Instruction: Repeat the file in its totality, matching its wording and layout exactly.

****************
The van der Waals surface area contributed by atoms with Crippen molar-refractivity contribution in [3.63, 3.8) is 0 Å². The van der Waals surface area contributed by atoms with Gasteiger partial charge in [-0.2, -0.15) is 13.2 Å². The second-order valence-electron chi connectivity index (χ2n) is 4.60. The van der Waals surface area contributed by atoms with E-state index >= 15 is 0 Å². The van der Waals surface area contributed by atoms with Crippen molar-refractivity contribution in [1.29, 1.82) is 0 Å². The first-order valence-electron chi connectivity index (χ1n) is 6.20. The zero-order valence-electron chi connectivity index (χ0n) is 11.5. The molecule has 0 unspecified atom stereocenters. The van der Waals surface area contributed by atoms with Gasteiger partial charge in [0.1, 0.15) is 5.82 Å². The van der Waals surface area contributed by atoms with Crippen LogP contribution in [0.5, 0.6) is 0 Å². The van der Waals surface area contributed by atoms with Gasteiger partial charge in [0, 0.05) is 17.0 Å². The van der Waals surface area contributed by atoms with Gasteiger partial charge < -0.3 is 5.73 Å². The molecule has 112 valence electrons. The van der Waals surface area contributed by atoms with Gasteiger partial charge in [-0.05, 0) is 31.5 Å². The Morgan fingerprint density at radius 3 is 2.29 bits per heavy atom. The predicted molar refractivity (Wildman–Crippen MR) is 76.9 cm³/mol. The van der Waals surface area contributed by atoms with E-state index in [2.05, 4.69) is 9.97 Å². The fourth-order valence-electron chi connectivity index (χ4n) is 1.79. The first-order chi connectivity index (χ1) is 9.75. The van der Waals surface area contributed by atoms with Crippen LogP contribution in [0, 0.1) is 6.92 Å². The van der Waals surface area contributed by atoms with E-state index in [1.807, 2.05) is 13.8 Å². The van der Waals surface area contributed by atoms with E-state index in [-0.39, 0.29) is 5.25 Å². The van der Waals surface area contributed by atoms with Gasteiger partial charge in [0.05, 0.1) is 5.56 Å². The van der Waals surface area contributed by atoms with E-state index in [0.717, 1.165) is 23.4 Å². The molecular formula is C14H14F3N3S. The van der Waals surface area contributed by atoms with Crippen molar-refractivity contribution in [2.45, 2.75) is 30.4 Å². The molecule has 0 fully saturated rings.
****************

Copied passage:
The van der Waals surface area contributed by atoms with Crippen molar-refractivity contribution in [3.63, 3.8) is 0 Å². The van der Waals surface area contributed by atoms with Gasteiger partial charge in [-0.2, -0.15) is 13.2 Å². The second-order valence-electron chi connectivity index (χ2n) is 4.60. The van der Waals surface area contributed by atoms with E-state index >= 15 is 0 Å². The van der Waals surface area contributed by atoms with Crippen molar-refractivity contribution in [1.29, 1.82) is 0 Å². The first-order valence-electron chi connectivity index (χ1n) is 6.20. The zero-order valence-electron chi connectivity index (χ0n) is 11.5. The molecule has 0 unspecified atom stereocenters. The van der Waals surface area contributed by atoms with Gasteiger partial charge in [0.1, 0.15) is 5.82 Å². The van der Waals surface area contributed by atoms with Crippen LogP contribution in [0.5, 0.6) is 0 Å². The van der Waals surface area contributed by atoms with Gasteiger partial charge in [0, 0.05) is 17.0 Å². The van der Waals surface area contributed by atoms with Gasteiger partial charge < -0.3 is 5.73 Å². The molecule has 112 valence electrons. The van der Waals surface area contributed by atoms with Gasteiger partial charge in [-0.05, 0) is 31.5 Å². The Morgan fingerprint density at radius 3 is 2.29 bits per heavy atom. The predicted molar refractivity (Wildman–Crippen MR) is 76.9 cm³/mol. The van der Waals surface area contributed by atoms with E-state index in [2.05, 4.69) is 9.97 Å². The fourth-order valence-electron chi connectivity index (χ4n) is 1.79. The first-order chi connectivity index (χ1) is 9.75. The van der Waals surface area contributed by atoms with Crippen LogP contribution in [0, 0.1) is 6.92 Å². The van der Waals surface area contributed by atoms with E-state index in [1.807, 2.05) is 13.8 Å². The van der Waals surface area contributed by atoms with E-state index in [-0.39, 0.29) is 5.25 Å². The van der Waals surface area contributed by atoms with Gasteiger partial charge in [0.05, 0.1) is 5.56 Å². The van der Waals surface area contributed by atoms with E-state index in [0.717, 1.165) is 23.4 Å². The molecular formula is C14H14F3N3S. The van der Waals surface area contributed by atoms with Crippen molar-refractivity contribution in [2.45, 2.75) is 30.4 Å². The molecule has 0 fully saturated rings.